This is the 4th of a five-part Facebook Live series on topics related to business development and strategic planning.
Many of my clients are independent healthcare practice owners who have trouble growing their business in a healthy way. I find that practitioners often struggle to attract patients who fit their philosophy and goals. Not every customer is Ideal; some potential customers can actually take value away from your business.
The best way to attract the right customers—those who are interested in your services and eager to pay for the value you provide—is to focus on a Niche area. This is a specific set of services or products that meets the needs of your Ideal Customers and solves their unique problems.
Watch my Facebook Live video, where I discuss ways to increase the effectiveness of your business, and how to stand out in the marketplace. Or read a transcript (including bonus content!) below.
Facebook Live #4
Topic: Niche Markets
Originally recorded: Thursday, 08/09/18 10:30 a.m. – 11 a.m. Pacific Standard Time
The word niche comes from the Latin word nidus, which means “nest.”
I love the idea of creating a nest for customers. Like a nest, a niche market is a distinct area of the many possibilities in your market.
You could serve a variety of people, offer a variety of options, or provide a wide range of expertise. But trying to offer too much is actually really confusing to buyers, and it can cause them to feel uncomfortable… which will cost you dearly in lost time, effort, and money.
Instead, consider specializing in one particular area of expertise, pain resolution, or demographic. A niche provides a specific solution that serves the needs of that market.
By deciding on a smaller, focused target area to attract your customers, you are building a nest: a comfortable, trusted environment that helps your target customers to solve a significant problem.
Consider how this might look for your business. Where could you focus all of your effort in order to increase the profit margins (the difference between what you spend and what you get in revenue), while also solving your customers’ needs in the best possible way?
Destruction, Limits, and Growth
I believe that in order to set good limits, we must first destroy long-held beliefs.
Although the word can sounds awful, destruction is actually a part of growth.
Consider biology. For a plant to grow, its seed must destroy itself before the rest of the plant can emerge. A shoot grows above, and the roots form below. Once it starts to grow, the seed fulfills its mission, and it no longer needs to exist. The seed has potential; but for growth to happen, it must be destroyed.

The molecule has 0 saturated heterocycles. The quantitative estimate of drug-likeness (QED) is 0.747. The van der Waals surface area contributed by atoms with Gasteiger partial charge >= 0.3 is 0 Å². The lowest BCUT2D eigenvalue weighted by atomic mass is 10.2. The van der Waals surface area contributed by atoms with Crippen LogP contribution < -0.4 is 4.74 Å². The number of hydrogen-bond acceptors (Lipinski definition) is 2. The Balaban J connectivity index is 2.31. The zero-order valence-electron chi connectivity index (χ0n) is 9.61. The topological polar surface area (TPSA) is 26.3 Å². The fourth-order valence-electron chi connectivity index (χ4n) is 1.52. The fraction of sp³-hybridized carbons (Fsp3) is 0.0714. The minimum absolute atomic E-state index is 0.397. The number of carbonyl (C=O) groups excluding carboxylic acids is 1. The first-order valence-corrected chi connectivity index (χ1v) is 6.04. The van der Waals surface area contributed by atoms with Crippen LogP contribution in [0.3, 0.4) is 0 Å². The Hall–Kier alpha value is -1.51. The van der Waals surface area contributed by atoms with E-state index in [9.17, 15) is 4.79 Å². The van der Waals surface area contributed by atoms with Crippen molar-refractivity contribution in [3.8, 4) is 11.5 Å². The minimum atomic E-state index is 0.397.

In many aspects of life, we have to let go of things and “destroy” the old, in order to appreciate the benefit of the new.
Debt Can Paralyze Your Business
In my opinion, materialism and consumerism often stand in the way of healthy growth.
When we rely on debt to sustain a business, it can paralyze and restrict the owner’s ability to expand. Yet many business owners get caught up in the debt trap by spending money in anticipation of future earnings.
From the outside, this owner can really successful. But financially, they may be struggling to the point where the business is not succeeding at all.
I’ve talked to business owners about the topic of debt, and I know how the choice of “growing the business” can leave them feeling paralyzed. Not just emotionally, but also financially and socially. They get into a situation where they can’t communicate freely with other people, because nobody else seems to struggle with the same problem.
If you’re interested in how to save significant money and avoid getting into debt, check out “The Millionaire Next Door” by Dr. Thomas Stanley and Dr. William Danko and and “The Millionaire Mind” by Dr. Thomas Stanley.
I learned so much from their perspective after interviewing dozens of self-made millionaires.
(Hint: They found that the key to saving $1 million is to not spend everything you earn, to be content with fewer possessions, and to save every penny possible).
It’s important that we communicate and rely on each other. Inter-connectivity is really important in business ownership. But because of the strong social forces to consume and look outwardly successful, I think it has taken away the opportunity to connect in a deeper way.
Explore Customers’ Needs
I believe we can enhance relationships if we focus on the niche areas that makes your business stand out, and connect with customers’ basic needs.
This can be an interesting question to explore.
Consider asking your customers: “What problem do you need to solve?” and “What will happen if nothing changes?” It’s best to gather feedback from as many Ideal Customers as you can, rather than assuming what they need.
You might discover the need to offer new services to solve problems that you had never considered before.